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There needs to be a balance of all the methods I have described. The ballot box is not always perfect. We on these Benches argue that there is a difficulty when first-past-the-post electoral systems result in fiefdoms, which can result in unresponsive government. The public have reacted by electing far more local authorities which are now in no overall political control, but the Government are making it quite difficult to manage those politically. I do not intend to rerun the debates we had on the Local Government and Public Involvement in Health Bill but there is a danger that the current models imposed on local authorities deny the plurality that the voters have chosen. If they want a council run by a number of political groups, it is the business of Government not to get in the way of the councils running themselves. I genuinely believe that local democracy works best when it is truly local. Evidence from the Joseph Rowntree Foundation, among others, has shown that relationships are closer between smaller organisations and communities. The larger organisations become, the harder it is to keep that closeness.

I recognise that there is a difficult balance to be struck as regards obtaining efficiency, economies of scale and capacity for a strategic role. All those tend to gravitate towards larger units, not just for local authorities but for all sorts of other public bodies. Yet we know that the public would rather have a council that is close by, where they feel that they know the people involved, and where they can go to the town hall rather than have a huge modern, PFI-built structure on the edge of town that nobody can get to. Telling them that they can send an e-mail is still not the way to involve many people. We need to do an awful lot more to develop situations that work in particular areas where smaller councils can work together to provide strategic services but still be small enough to keep the local link. At the same time large councils can be helped to develop governance mechanisms that keep them close to the people they represent. The concept that these solutions should be developed locally is key.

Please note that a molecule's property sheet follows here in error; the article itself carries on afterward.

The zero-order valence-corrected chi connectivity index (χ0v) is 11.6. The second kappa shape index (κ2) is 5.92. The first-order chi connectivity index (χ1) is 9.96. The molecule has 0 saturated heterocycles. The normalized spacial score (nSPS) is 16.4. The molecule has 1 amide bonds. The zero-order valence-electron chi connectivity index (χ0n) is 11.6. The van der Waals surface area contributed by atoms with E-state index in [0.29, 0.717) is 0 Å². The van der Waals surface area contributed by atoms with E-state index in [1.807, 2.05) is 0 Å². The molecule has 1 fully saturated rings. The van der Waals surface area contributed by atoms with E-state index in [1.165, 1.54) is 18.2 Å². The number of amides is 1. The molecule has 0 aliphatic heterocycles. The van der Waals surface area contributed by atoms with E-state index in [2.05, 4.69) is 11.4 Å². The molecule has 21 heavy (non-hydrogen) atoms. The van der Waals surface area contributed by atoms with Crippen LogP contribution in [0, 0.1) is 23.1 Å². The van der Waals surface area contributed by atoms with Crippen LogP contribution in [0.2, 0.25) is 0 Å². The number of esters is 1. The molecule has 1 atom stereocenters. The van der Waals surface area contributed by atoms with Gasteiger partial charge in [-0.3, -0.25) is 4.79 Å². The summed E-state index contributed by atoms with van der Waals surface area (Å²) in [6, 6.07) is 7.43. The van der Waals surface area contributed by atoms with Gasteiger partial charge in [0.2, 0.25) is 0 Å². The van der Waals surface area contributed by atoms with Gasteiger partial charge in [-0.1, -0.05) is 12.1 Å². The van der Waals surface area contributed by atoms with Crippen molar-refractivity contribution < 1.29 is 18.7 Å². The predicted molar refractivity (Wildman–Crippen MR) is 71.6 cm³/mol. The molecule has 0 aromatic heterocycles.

As I said, this is not just a local authority problem. I often hear how consolidation in the housing association sector means that housing associations, which are becoming ever larger, are losing much of the local link with the residents that was a key part in the decision to move to a housing association in the first place. It is a great pity if tenants feel that they are losing that involvement.

It seems to me that what is absolutely key, regardless of which method of participation or involvement brings people in, is genuine accountability. People want to

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know to whom they should be talking, whether anybody will listen and, most importantly, whether anything will get done as a result. There is much evidence to show that there is virtually a systemic failure to bring the results of complaints and consultation exercises into decision-making. That has led to real cynicism about local governance. People will not get involved if they think that it will not make any difference. That has been exacerbated by the huge number of local bodies which now operate. Most areas have a real alphabet soup of public bodies providing services, giving grants and performing other functions. All that makes it very difficult for citizens to work their way through the system.

I know that the Government have rather belatedly recognised that and by forming local strategic partnerships are making an attempt to put Humpty Dumpty back together again. However, there are dangers in that. There is a danger of having too much closed door decision-making. There may be more people behind the closed door but it may still be a closed door. Taxpayers’ money is involved here. If we are to ensure that people do not become cynical where taxpayers’ money is being spent, they need to be able to see what is happening. I have seen two reports recently from local press organisations, which say they believe that under new executive arrangements local councils are much less transparent than they used to be. The press feel that they are not able to do the job they used to do in reporting to the citizens in their areas.